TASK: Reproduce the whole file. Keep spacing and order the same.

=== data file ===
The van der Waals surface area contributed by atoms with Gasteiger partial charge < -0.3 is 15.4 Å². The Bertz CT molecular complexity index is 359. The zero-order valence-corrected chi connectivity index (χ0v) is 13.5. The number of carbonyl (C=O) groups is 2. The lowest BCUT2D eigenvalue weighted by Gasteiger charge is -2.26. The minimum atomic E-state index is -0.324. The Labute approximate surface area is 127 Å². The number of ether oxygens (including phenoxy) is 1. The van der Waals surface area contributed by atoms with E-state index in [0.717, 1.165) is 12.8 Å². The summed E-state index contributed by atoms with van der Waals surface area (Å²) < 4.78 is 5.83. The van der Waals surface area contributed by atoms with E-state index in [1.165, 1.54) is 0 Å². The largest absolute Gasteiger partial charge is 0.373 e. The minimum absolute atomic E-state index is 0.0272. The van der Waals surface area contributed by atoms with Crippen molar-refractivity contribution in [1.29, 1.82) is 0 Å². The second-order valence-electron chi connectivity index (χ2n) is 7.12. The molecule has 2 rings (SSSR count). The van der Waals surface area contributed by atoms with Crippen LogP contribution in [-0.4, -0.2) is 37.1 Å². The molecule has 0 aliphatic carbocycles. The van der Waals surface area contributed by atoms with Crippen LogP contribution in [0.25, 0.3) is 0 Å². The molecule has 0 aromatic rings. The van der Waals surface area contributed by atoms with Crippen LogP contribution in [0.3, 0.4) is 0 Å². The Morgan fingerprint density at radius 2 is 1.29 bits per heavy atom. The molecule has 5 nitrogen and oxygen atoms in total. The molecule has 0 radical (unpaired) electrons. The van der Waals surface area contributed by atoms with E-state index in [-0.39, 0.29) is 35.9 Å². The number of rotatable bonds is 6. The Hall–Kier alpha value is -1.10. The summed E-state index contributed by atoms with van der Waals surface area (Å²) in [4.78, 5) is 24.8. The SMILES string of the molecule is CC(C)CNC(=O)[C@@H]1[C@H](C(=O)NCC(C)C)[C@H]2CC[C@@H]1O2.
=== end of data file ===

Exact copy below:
The van der Waals surface area contributed by atoms with Gasteiger partial charge < -0.3 is 15.4 Å². The Bertz CT molecular complexity index is 359. The zero-order valence-corrected chi connectivity index (χ0v) is 13.5. The number of carbonyl (C=O) groups is 2. The lowest BCUT2D eigenvalue weighted by Gasteiger charge is -2.26. The minimum atomic E-state index is -0.324. The Labute approximate surface area is 127 Å². The number of ether oxygens (including phenoxy) is 1. The van der Waals surface area contributed by atoms with E-state index in [0.717, 1.165) is 12.8 Å². The summed E-state index contributed by atoms with van der Waals surface area (Å²) < 4.78 is 5.83. The van der Waals surface area contributed by atoms with E-state index in [1.165, 1.54) is 0 Å². The largest absolute Gasteiger partial charge is 0.373 e. The minimum absolute atomic E-state index is 0.0272. The van der Waals surface area contributed by atoms with Crippen molar-refractivity contribution in [1.29, 1.82) is 0 Å². The second-order valence-electron chi connectivity index (χ2n) is 7.12. The molecule has 2 rings (SSSR count). The van der Waals surface area contributed by atoms with Crippen LogP contribution in [-0.4, -0.2) is 37.1 Å². The molecule has 0 aliphatic carbocycles. The van der Waals surface area contributed by atoms with Crippen LogP contribution in [0.25, 0.3) is 0 Å². The molecule has 0 aromatic rings. The van der Waals surface area contributed by atoms with Crippen LogP contribution in [0.3, 0.4) is 0 Å². The Morgan fingerprint density at radius 2 is 1.29 bits per heavy atom. The molecule has 5 nitrogen and oxygen atoms in total. The molecule has 0 radical (unpaired) electrons. The van der Waals surface area contributed by atoms with E-state index in [-0.39, 0.29) is 35.9 Å². The number of rotatable bonds is 6. The Hall–Kier alpha value is -1.10. The summed E-state index contributed by atoms with van der Waals surface area (Å²) in [4.78, 5) is 24.8. The SMILES string of the molecule is CC(C)CNC(=O)[C@@H]1[C@H](C(=O)NCC(C)C)[C@H]2CC[C@@H]1O2.